It's equally important to recognise that bear markets don't last forever. The trouble is if you're not invested in the share market when it turns, you risk missing out on the upswing.

Even investors with little or no appetite for risk would be better off with some exposure to direct shares, to offset the times – like now – when bank rates struggle to outperform inflation and they end up actually losing money.

That's why Australia's listed bank stocks – with their relatively high dividends – remain attractive, even though share prices have come off significantly in the last few months.

Let's take a look at some compelling reasons why shares as an asset class shouldn't be overlooked.

Liquidity: Listed shares – which provide you with a financial stake in a company – offer you greater flexibility and liquidity than other assets, especially property or bonds.

Equally important, the cost of buying shares is low and the capital requirement is minimal. You can buy a parcel of shares with as little as $500, and then turn your shares back into cash by selling them on the ASX.

Compounding returns: But the single biggest reason for investing in the share market is the potential for capital growth, combined with the power of compounding returns.

Remember, an investment earning 10% annually doubles every 7.2 years.

Admittedly, long-term returns in the 21st century are unlikely to be what they were in the 20th century. Nevertheless, assuming US investing guru Warren Buffet is right – and long-term annualised returns are a more modest 7 percent – you will still double their money every 10 years.

This explains why 55 percent of adult Australians – eight million people – own listed shares, either directly or through managed funds and superannuation.

Outperformance: Despite the volatile nature of share markets, research by Goldman Sachs reveals that they repeatedly outperform other key asset classes over the long-term.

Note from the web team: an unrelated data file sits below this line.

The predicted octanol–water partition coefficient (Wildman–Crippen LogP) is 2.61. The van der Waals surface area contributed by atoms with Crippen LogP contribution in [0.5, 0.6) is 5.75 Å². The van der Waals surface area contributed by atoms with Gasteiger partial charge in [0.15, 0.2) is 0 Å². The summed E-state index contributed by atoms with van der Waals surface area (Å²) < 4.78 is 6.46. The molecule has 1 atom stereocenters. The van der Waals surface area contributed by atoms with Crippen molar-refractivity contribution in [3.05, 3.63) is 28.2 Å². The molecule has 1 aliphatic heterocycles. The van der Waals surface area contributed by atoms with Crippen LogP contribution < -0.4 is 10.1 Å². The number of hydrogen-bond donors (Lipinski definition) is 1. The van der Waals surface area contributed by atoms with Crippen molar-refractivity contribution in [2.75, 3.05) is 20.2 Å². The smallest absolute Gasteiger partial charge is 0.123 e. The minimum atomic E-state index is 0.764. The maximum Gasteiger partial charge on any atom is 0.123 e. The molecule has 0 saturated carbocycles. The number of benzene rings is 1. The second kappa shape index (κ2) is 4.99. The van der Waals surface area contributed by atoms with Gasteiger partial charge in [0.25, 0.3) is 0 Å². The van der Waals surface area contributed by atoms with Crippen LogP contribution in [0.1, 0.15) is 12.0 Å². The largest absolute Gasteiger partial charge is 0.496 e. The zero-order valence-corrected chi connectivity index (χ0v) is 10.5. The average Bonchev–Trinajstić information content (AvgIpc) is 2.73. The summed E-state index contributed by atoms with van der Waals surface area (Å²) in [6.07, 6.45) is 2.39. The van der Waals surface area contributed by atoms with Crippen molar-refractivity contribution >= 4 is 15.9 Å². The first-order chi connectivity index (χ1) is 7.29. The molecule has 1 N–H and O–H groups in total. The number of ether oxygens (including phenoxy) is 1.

As a case in point, average returns for the 18 year period – 1995 to 2012 – saw listed Australian shares deliver 10.93%, while cash and fixed interest delivered 5.63% and 7.88% respectively.

It's true, different asset classes perform better at different times, depending on market conditions and economic cycles. However, the 'average return' reveals that listed Australian shares returns nearly doubled what cash did over that 18 year period.

Nothing princely about cash: Interestingly, the Goldman Sachs figures also show that cash has never been the top performing asset class over the same time frame.

Indeed, there are shorter periods when cash and bonds have outperformed shares. But over the longer haul, history shows that shares have delivered better returns, especially when tax benefits are factored in.

Don't forget dividends and imputations: Adding to your after-tax position are dividend imputations, which is another tax benefit exclusive to shares.

Assuming a listed company has already paid tax on its profits, you will receive a tax credit up to the corporate rate when these profits are distributed to shareholders. However, there may be a shortfall if an investor's personal tax rate is higher.

Caveat emptor

Like all asset classes, investing in the share market isn't without risks.

But according to Warren Buffet, a company's share price should eventually reflect the 'intrinsic value' (IV) of the underlying business, and with the big four banks now trading at significant discounts to their IV, now might be a more opportune time to buy rather than sell.

Seek advice

Given that past performance is no guarantee of future returns, you should seek professional advice before selling or buying stocks on share market.